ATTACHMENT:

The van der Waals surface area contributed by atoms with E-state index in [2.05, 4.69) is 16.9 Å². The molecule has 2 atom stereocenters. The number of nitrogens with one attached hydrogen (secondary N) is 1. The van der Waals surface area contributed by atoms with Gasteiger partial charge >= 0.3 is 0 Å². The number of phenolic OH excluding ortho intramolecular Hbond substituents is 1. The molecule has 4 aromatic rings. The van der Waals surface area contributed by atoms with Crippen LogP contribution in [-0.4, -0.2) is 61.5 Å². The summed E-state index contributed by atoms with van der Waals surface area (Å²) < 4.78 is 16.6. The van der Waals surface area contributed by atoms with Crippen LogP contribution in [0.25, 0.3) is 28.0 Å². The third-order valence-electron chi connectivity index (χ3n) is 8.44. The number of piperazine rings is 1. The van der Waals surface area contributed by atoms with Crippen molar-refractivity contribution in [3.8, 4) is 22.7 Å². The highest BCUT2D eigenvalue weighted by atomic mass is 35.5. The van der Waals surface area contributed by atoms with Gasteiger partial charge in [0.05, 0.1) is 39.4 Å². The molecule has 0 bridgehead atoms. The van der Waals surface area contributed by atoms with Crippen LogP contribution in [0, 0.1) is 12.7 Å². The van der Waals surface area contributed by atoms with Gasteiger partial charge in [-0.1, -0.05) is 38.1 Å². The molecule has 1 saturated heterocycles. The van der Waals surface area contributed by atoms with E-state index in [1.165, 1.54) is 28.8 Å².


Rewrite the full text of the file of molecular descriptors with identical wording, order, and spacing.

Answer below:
The van der Waals surface area contributed by atoms with E-state index in [2.05, 4.69) is 16.9 Å². The molecule has 2 atom stereocenters. The number of nitrogens with one attached hydrogen (secondary N) is 1. The van der Waals surface area contributed by atoms with Gasteiger partial charge >= 0.3 is 0 Å². The number of phenolic OH excluding ortho intramolecular Hbond substituents is 1. The molecule has 4 aromatic rings. The van der Waals surface area contributed by atoms with Crippen LogP contribution in [-0.4, -0.2) is 61.5 Å². The summed E-state index contributed by atoms with van der Waals surface area (Å²) < 4.78 is 16.6. The van der Waals surface area contributed by atoms with Crippen LogP contribution in [0.25, 0.3) is 28.0 Å². The third-order valence-electron chi connectivity index (χ3n) is 8.44. The number of piperazine rings is 1. The van der Waals surface area contributed by atoms with Crippen molar-refractivity contribution in [3.8, 4) is 22.7 Å². The highest BCUT2D eigenvalue weighted by atomic mass is 35.5. The van der Waals surface area contributed by atoms with Gasteiger partial charge in [0.05, 0.1) is 39.4 Å². The molecule has 0 bridgehead atoms. The van der Waals surface area contributed by atoms with Crippen LogP contribution in [0, 0.1) is 12.7 Å². The van der Waals surface area contributed by atoms with Gasteiger partial charge in [-0.1, -0.05) is 38.1 Å². The molecule has 1 saturated heterocycles. The van der Waals surface area contributed by atoms with E-state index in [1.165, 1.54) is 28.8 Å².